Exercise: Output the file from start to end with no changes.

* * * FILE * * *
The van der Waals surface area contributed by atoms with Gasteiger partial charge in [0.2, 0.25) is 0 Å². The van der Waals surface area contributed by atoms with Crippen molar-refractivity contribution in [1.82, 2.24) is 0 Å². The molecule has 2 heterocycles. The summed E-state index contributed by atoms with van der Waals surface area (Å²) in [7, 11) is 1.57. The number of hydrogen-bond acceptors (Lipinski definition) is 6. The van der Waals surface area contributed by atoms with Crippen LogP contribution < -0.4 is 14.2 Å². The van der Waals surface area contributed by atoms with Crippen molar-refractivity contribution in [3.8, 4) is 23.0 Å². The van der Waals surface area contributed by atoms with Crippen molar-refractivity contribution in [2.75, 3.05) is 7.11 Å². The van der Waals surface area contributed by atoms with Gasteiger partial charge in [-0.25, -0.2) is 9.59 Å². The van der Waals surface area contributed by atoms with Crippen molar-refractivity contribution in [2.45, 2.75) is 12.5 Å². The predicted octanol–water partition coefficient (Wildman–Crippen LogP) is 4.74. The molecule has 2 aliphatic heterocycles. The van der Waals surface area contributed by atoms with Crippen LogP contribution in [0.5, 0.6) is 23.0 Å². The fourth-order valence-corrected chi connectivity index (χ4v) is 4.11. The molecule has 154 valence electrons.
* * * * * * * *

The van der Waals surface area contributed by atoms with Gasteiger partial charge in [0.2, 0.25) is 0 Å². The van der Waals surface area contributed by atoms with Crippen molar-refractivity contribution in [1.82, 2.24) is 0 Å². The molecule has 2 heterocycles. The summed E-state index contributed by atoms with van der Waals surface area (Å²) in [7, 11) is 1.57. The number of hydrogen-bond acceptors (Lipinski definition) is 6. The van der Waals surface area contributed by atoms with Crippen LogP contribution < -0.4 is 14.2 Å². The van der Waals surface area contributed by atoms with Crippen molar-refractivity contribution in [3.8, 4) is 23.0 Å². The van der Waals surface area contributed by atoms with Crippen molar-refractivity contribution in [2.75, 3.05) is 7.11 Å². The van der Waals surface area contributed by atoms with Gasteiger partial charge in [-0.25, -0.2) is 9.59 Å². The van der Waals surface area contributed by atoms with Crippen molar-refractivity contribution in [2.45, 2.75) is 12.5 Å². The predicted octanol–water partition coefficient (Wildman–Crippen LogP) is 4.74. The molecule has 2 aliphatic heterocycles. The van der Waals surface area contributed by atoms with Crippen LogP contribution in [0.5, 0.6) is 23.0 Å². The fourth-order valence-corrected chi connectivity index (χ4v) is 4.11. The molecule has 154 valence electrons.